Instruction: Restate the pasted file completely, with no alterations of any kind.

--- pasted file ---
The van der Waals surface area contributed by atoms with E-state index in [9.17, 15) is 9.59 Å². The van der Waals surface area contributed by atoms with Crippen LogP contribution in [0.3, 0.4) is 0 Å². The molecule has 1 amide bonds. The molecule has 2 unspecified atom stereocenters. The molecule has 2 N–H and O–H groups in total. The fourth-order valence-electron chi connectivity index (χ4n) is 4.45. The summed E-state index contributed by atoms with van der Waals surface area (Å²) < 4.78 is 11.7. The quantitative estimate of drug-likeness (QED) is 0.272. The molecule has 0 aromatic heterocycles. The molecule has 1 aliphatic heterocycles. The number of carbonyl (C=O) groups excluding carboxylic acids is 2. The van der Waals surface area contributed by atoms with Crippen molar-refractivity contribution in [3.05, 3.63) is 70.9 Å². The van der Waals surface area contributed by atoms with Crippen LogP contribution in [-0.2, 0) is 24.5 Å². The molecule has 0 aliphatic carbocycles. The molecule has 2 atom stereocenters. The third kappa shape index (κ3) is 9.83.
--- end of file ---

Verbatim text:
The van der Waals surface area contributed by atoms with E-state index in [9.17, 15) is 9.59 Å². The van der Waals surface area contributed by atoms with Crippen LogP contribution in [0.3, 0.4) is 0 Å². The molecule has 1 amide bonds. The molecule has 2 unspecified atom stereocenters. The molecule has 2 N–H and O–H groups in total. The fourth-order valence-electron chi connectivity index (χ4n) is 4.45. The summed E-state index contributed by atoms with van der Waals surface area (Å²) < 4.78 is 11.7. The quantitative estimate of drug-likeness (QED) is 0.272. The molecule has 0 aromatic heterocycles. The molecule has 1 aliphatic heterocycles. The number of carbonyl (C=O) groups excluding carboxylic acids is 2. The van der Waals surface area contributed by atoms with Crippen molar-refractivity contribution in [3.05, 3.63) is 70.9 Å². The van der Waals surface area contributed by atoms with Crippen LogP contribution in [-0.2, 0) is 24.5 Å². The molecule has 0 aliphatic carbocycles. The molecule has 2 atom stereocenters. The third kappa shape index (κ3) is 9.83.